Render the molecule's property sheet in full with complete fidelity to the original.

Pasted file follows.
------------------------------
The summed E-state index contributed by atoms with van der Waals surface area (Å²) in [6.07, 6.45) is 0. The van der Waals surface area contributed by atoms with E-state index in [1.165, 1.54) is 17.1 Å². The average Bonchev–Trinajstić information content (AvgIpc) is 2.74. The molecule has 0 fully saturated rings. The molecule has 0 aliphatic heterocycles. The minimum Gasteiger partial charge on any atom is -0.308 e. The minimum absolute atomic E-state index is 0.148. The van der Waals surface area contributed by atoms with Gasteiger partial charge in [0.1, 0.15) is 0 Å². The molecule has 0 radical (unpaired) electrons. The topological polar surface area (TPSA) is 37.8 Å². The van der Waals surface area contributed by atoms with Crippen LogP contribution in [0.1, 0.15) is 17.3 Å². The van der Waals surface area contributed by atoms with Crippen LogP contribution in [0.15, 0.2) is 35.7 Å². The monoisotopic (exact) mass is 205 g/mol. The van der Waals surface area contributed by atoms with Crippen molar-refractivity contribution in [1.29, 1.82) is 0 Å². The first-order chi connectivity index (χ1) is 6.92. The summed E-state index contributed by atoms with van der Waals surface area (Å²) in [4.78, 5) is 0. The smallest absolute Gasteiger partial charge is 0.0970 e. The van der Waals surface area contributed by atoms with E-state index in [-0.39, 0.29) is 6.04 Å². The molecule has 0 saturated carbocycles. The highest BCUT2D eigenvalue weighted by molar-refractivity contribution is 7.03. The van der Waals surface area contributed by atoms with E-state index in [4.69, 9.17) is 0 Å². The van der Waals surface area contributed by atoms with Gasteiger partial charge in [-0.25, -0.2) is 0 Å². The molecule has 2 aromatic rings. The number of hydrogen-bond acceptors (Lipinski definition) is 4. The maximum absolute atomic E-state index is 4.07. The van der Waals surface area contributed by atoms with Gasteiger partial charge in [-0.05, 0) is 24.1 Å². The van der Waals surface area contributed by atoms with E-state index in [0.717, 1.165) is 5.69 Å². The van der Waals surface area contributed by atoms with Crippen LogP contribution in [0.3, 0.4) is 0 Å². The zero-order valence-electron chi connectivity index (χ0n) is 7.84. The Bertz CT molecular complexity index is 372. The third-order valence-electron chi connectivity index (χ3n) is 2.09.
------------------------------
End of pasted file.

The summed E-state index contributed by atoms with van der Waals surface area (Å²) in [6.07, 6.45) is 0. The van der Waals surface area contributed by atoms with E-state index in [1.165, 1.54) is 17.1 Å². The average Bonchev–Trinajstić information content (AvgIpc) is 2.74. The molecule has 0 fully saturated rings. The molecule has 0 aliphatic heterocycles. The minimum Gasteiger partial charge on any atom is -0.308 e. The minimum absolute atomic E-state index is 0.148. The van der Waals surface area contributed by atoms with Gasteiger partial charge in [0.1, 0.15) is 0 Å². The molecule has 0 radical (unpaired) electrons. The topological polar surface area (TPSA) is 37.8 Å². The van der Waals surface area contributed by atoms with Crippen LogP contribution in [0.1, 0.15) is 17.3 Å². The van der Waals surface area contributed by atoms with Crippen LogP contribution in [0.15, 0.2) is 35.7 Å². The monoisotopic (exact) mass is 205 g/mol. The van der Waals surface area contributed by atoms with Crippen molar-refractivity contribution in [1.29, 1.82) is 0 Å². The first-order chi connectivity index (χ1) is 6.92. The summed E-state index contributed by atoms with van der Waals surface area (Å²) in [4.78, 5) is 0. The smallest absolute Gasteiger partial charge is 0.0970 e. The van der Waals surface area contributed by atoms with E-state index in [-0.39, 0.29) is 6.04 Å². The molecule has 0 saturated carbocycles. The highest BCUT2D eigenvalue weighted by molar-refractivity contribution is 7.03. The van der Waals surface area contributed by atoms with E-state index in [4.69, 9.17) is 0 Å². The van der Waals surface area contributed by atoms with Gasteiger partial charge in [-0.25, -0.2) is 0 Å². The molecule has 2 aromatic rings. The number of hydrogen-bond acceptors (Lipinski definition) is 4. The maximum absolute atomic E-state index is 4.07. The van der Waals surface area contributed by atoms with Gasteiger partial charge in [-0.05, 0) is 24.1 Å². The van der Waals surface area contributed by atoms with E-state index in [0.717, 1.165) is 5.69 Å². The van der Waals surface area contributed by atoms with Crippen LogP contribution in [0.3, 0.4) is 0 Å². The zero-order valence-electron chi connectivity index (χ0n) is 7.84. The Bertz CT molecular complexity index is 372. The third-order valence-electron chi connectivity index (χ3n) is 2.09.